Carnegie Corporation project : oral history, 1966-1970.
The Carnegie Corporation of New York, established by Andrew Carnegie in 1911 to promote the advancement and diffusion of knowledge and understanding, is one of the oldest, largest, and most influential of American foundations. The Corporation's areas of grantmaking have remained consistent since its early years: education; democracy; higher education and research in Africa; and international peace and security. Under the auspices of these themes, Carnegie has supported adult education, area studies, art education, cognitive research, education testing, library science, music education, national security, social science research, and teacher education.
Scope and Contents
This project traces the first 58 years of Andrew Carnegie's central philanthropic organization. Officers, staff members, and grant recipients discuss its work in adult education, area studies, art education, cognitive research, education testing, library science, music education, national security, social science research, teacher education, and other areas. The Corporation's relations with other Carnegie institutions over the years are delineated in many memoirs. Others detail the Corporation's own administrative history, as well as its relations with other major foundations and the federal government. Others trace the work of independent agencies which originally received all or part of their funds from the foundation. In general, the design of the project was to provide comprehensive and candid information about the foundation, its work, and those who have served "to promote the advancement and diffusion of knowledge and understanding." The material is rich in personal recollections of grantees and members of the Corporation's board and staff. Prominent among those discussed are James R. Angell, James Bertram, Nicholas Murray Butler, Oliver C. Carmichael, Robert Franks, Walter Jessup, Nicholas Kelley, Frederick Paul Keppel, Clyde Kluckhohn, Thomas W. Lamont, William S. Learned, Russell C. Leffingwell, Arthur Page, Henry Pritchett, Elihu Root and Elihu Root, Jr., Beardsley Ruml, James E. Russell, William F. Russell, Whitney H. Shepardson, Irvin Stewart, and Samuel A. Stouffer.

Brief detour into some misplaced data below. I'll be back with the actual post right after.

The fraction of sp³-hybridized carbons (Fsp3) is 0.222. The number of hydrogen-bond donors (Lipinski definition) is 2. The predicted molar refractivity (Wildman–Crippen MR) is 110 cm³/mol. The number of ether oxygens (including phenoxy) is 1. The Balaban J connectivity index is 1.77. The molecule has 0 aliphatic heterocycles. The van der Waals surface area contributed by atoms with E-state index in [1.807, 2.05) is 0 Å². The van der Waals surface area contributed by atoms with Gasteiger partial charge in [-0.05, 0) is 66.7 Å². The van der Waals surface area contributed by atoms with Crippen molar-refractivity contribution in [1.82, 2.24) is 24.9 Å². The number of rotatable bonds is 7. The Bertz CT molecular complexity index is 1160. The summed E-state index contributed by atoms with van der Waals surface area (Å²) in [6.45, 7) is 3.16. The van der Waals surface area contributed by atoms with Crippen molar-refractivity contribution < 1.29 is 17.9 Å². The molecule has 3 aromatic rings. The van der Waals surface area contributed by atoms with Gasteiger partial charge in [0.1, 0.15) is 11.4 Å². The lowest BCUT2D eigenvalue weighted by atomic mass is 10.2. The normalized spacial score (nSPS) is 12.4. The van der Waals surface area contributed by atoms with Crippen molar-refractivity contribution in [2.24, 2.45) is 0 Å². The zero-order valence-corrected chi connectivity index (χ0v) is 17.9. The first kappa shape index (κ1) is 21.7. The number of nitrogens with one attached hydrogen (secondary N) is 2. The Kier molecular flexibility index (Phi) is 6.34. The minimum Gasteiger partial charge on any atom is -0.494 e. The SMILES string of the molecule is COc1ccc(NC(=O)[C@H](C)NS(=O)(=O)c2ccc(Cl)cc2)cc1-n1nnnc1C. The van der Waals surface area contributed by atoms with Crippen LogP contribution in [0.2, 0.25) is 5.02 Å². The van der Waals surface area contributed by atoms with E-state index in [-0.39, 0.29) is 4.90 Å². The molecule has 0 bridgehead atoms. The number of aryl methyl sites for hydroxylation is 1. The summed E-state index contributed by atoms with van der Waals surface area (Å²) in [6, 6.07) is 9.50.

Participants and pagination of transcripts: Walter Adams, 39; Florence Anderson, 656; Geoffrey Andrew, 64; Clarence Beeby, 89; Bernard Berelson, 119; Karl Bigelow, 138; Paul Buck, 87; W. Randolph Burgess, 50; ; Frederick H. Burkhardt, 84; Vannevar Bush, 58; James W. Campbell, 151; Roberta Capers, 124; Morse Cartwright, 242; Henry Chauncey, 88; Eric Clarke, 76; James B. Conant, 88; Lawrence Cremin, 107; Cornelis de Kiewiet, 117; Réné d'Harnoncourt, 65; Harold W. Dodds, 70; Charles Dollard, 329; Katherine Ford, 61; William T.R. Fox, 97; John W. Gardner, 221; Morris Hadley, 84; Samuel S. Hall, Jr., 115; Caryl P. Haskins, 251; Edward Pendleton Herring, 129; Alger Hiss, 67; Alice Hoctor, 48; Kenneth Holland, 35; John C. Honey, 82; Robert Hoppock, 49; Everett C. Hughes, 43; Frederick Jackson, 305; Guion G. Johnson, 67; Guy B. Johnson, 64; Joseph Johnson, 50; Devereux C. Josephs, 150; Francis Keppel, 61; Eric Larrabee, 89; Robert M. Lester, 872; R. McAllister Lloyd, 67; Trevor Lloyd, 45; Dorothy R. Loemker, 73; Margaret Mahoney, 86; Ernst G. Malherbe, 68; William Marvel, 278; Thomas R. McConnell, 87; Constance McCue, 60; Earl McGrath, 107; Lloyd Morrisett, 214; Lois Murkland, 24; Gunnar Myrdal, 122; Isabelle C. Neilson, 42; Frederick Osborn, 140; G. Raleigh Parkin, 152; Talcott Parsons, 41; James Perkins, 64; Alan Pifer, 273; Alan Pifer and Eli Evans, 149; David Riesman, 84; John Russell, 290; Frederick Sheffield, 61; Arthur Singer, 138; Harold Spivacke, 76; Stephen Stackpole, 398; Ralph Tyler, 139; Robert E. Ward, 81; Robertson D. Ward, 49; Bethuel Webster, 25; Robert J. Wert, 200; Benjamin D. Wood, 123; John E. F. Wood, 52; Henry Wriston, 219; Donald Young, 180.